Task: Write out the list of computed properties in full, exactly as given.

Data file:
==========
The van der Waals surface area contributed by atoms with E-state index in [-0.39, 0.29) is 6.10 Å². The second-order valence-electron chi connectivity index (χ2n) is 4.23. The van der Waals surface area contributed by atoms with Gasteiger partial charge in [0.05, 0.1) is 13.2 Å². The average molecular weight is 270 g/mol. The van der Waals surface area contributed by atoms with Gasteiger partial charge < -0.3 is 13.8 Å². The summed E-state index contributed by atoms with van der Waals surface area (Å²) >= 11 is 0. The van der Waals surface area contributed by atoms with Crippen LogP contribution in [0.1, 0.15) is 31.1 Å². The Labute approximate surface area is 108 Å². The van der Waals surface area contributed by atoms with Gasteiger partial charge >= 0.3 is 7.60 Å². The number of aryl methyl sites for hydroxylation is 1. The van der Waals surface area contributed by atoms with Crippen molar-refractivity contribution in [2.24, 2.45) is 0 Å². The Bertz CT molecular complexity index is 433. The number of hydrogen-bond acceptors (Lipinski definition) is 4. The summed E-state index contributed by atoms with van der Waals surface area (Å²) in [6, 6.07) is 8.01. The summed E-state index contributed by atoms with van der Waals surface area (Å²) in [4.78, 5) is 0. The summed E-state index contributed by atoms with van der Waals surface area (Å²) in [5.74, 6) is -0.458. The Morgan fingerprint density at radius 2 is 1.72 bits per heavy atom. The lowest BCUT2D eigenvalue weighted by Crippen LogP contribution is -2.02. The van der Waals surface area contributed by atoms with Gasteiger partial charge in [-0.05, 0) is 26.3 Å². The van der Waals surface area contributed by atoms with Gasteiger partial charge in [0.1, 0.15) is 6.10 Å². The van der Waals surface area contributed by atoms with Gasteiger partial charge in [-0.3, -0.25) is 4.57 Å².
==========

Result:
The van der Waals surface area contributed by atoms with E-state index in [-0.39, 0.29) is 6.10 Å². The second-order valence-electron chi connectivity index (χ2n) is 4.23. The van der Waals surface area contributed by atoms with Gasteiger partial charge in [0.05, 0.1) is 13.2 Å². The average molecular weight is 270 g/mol. The van der Waals surface area contributed by atoms with Gasteiger partial charge < -0.3 is 13.8 Å². The summed E-state index contributed by atoms with van der Waals surface area (Å²) >= 11 is 0. The van der Waals surface area contributed by atoms with Crippen LogP contribution in [0.1, 0.15) is 31.1 Å². The Labute approximate surface area is 108 Å². The van der Waals surface area contributed by atoms with Gasteiger partial charge >= 0.3 is 7.60 Å². The number of aryl methyl sites for hydroxylation is 1. The van der Waals surface area contributed by atoms with Crippen molar-refractivity contribution in [2.24, 2.45) is 0 Å². The Bertz CT molecular complexity index is 433. The number of hydrogen-bond acceptors (Lipinski definition) is 4. The summed E-state index contributed by atoms with van der Waals surface area (Å²) in [6, 6.07) is 8.01. The summed E-state index contributed by atoms with van der Waals surface area (Å²) in [4.78, 5) is 0. The summed E-state index contributed by atoms with van der Waals surface area (Å²) in [5.74, 6) is -0.458. The Morgan fingerprint density at radius 2 is 1.72 bits per heavy atom. The lowest BCUT2D eigenvalue weighted by Crippen LogP contribution is -2.02. The van der Waals surface area contributed by atoms with Gasteiger partial charge in [-0.05, 0) is 26.3 Å². The van der Waals surface area contributed by atoms with Gasteiger partial charge in [0.1, 0.15) is 6.10 Å². The van der Waals surface area contributed by atoms with Gasteiger partial charge in [-0.3, -0.25) is 4.57 Å².